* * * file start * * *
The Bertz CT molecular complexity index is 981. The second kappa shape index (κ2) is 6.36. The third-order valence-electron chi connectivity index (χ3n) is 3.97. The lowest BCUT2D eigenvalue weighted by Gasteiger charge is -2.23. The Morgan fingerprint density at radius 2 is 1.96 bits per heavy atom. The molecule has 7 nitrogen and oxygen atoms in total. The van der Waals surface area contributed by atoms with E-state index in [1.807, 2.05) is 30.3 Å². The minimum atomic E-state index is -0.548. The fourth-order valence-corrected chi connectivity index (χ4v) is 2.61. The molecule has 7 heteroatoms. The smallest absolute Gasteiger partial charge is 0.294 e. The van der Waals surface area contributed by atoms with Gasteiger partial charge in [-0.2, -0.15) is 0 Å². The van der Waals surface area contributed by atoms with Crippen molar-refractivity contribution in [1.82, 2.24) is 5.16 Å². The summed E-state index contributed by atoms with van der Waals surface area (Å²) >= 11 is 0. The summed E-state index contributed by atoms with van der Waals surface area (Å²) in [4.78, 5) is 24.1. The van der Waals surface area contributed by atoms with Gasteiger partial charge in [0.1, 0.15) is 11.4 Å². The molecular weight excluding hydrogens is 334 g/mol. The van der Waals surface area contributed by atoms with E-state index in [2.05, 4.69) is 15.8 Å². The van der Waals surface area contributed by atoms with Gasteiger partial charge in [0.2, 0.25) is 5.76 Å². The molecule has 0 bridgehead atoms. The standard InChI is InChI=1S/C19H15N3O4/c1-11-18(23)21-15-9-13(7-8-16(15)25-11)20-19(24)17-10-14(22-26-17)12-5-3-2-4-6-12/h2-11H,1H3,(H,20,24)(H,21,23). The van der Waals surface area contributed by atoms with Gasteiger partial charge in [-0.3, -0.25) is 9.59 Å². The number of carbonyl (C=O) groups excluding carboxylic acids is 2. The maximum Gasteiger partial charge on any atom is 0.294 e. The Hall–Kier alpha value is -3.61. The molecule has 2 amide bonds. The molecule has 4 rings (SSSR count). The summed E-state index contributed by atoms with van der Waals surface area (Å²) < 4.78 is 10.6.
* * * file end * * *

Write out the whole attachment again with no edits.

The Bertz CT molecular complexity index is 981. The second kappa shape index (κ2) is 6.36. The third-order valence-electron chi connectivity index (χ3n) is 3.97. The lowest BCUT2D eigenvalue weighted by Gasteiger charge is -2.23. The Morgan fingerprint density at radius 2 is 1.96 bits per heavy atom. The molecule has 7 nitrogen and oxygen atoms in total. The van der Waals surface area contributed by atoms with E-state index in [1.807, 2.05) is 30.3 Å². The minimum atomic E-state index is -0.548. The fourth-order valence-corrected chi connectivity index (χ4v) is 2.61. The molecule has 7 heteroatoms. The smallest absolute Gasteiger partial charge is 0.294 e. The van der Waals surface area contributed by atoms with Gasteiger partial charge in [-0.2, -0.15) is 0 Å². The van der Waals surface area contributed by atoms with Crippen molar-refractivity contribution in [1.82, 2.24) is 5.16 Å². The summed E-state index contributed by atoms with van der Waals surface area (Å²) >= 11 is 0. The summed E-state index contributed by atoms with van der Waals surface area (Å²) in [4.78, 5) is 24.1. The van der Waals surface area contributed by atoms with Gasteiger partial charge in [0.1, 0.15) is 11.4 Å². The molecular weight excluding hydrogens is 334 g/mol. The van der Waals surface area contributed by atoms with E-state index in [2.05, 4.69) is 15.8 Å². The van der Waals surface area contributed by atoms with Gasteiger partial charge in [0.2, 0.25) is 5.76 Å². The molecule has 0 bridgehead atoms. The standard InChI is InChI=1S/C19H15N3O4/c1-11-18(23)21-15-9-13(7-8-16(15)25-11)20-19(24)17-10-14(22-26-17)12-5-3-2-4-6-12/h2-11H,1H3,(H,20,24)(H,21,23). The van der Waals surface area contributed by atoms with Gasteiger partial charge in [-0.3, -0.25) is 9.59 Å². The number of carbonyl (C=O) groups excluding carboxylic acids is 2. The maximum Gasteiger partial charge on any atom is 0.294 e. The Hall–Kier alpha value is -3.61. The molecule has 2 amide bonds. The molecule has 4 rings (SSSR count). The summed E-state index contributed by atoms with van der Waals surface area (Å²) < 4.78 is 10.6.